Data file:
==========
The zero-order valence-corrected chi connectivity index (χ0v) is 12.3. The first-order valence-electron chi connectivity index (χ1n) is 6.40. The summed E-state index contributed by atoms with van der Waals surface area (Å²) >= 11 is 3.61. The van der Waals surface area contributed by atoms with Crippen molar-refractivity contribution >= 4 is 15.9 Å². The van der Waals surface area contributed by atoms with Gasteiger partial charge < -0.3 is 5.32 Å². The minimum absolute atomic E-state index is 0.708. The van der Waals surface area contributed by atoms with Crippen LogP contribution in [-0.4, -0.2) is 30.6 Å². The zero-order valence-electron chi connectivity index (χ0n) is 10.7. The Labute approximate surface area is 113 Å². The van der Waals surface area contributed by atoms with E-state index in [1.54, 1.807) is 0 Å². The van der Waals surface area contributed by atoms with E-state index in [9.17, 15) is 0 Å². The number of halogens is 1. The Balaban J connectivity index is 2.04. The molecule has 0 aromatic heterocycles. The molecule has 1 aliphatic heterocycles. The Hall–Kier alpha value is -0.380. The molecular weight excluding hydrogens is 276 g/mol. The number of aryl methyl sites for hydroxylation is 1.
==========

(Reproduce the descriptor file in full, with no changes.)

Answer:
The zero-order valence-corrected chi connectivity index (χ0v) is 12.3. The first-order valence-electron chi connectivity index (χ1n) is 6.40. The summed E-state index contributed by atoms with van der Waals surface area (Å²) >= 11 is 3.61. The van der Waals surface area contributed by atoms with Crippen molar-refractivity contribution >= 4 is 15.9 Å². The van der Waals surface area contributed by atoms with Gasteiger partial charge < -0.3 is 5.32 Å². The minimum absolute atomic E-state index is 0.708. The van der Waals surface area contributed by atoms with Crippen LogP contribution in [-0.4, -0.2) is 30.6 Å². The zero-order valence-electron chi connectivity index (χ0n) is 10.7. The Labute approximate surface area is 113 Å². The van der Waals surface area contributed by atoms with E-state index in [1.54, 1.807) is 0 Å². The van der Waals surface area contributed by atoms with E-state index in [9.17, 15) is 0 Å². The number of halogens is 1. The Balaban J connectivity index is 2.04. The molecule has 0 aromatic heterocycles. The molecule has 1 aliphatic heterocycles. The Hall–Kier alpha value is -0.380. The molecular weight excluding hydrogens is 276 g/mol. The number of aryl methyl sites for hydroxylation is 1.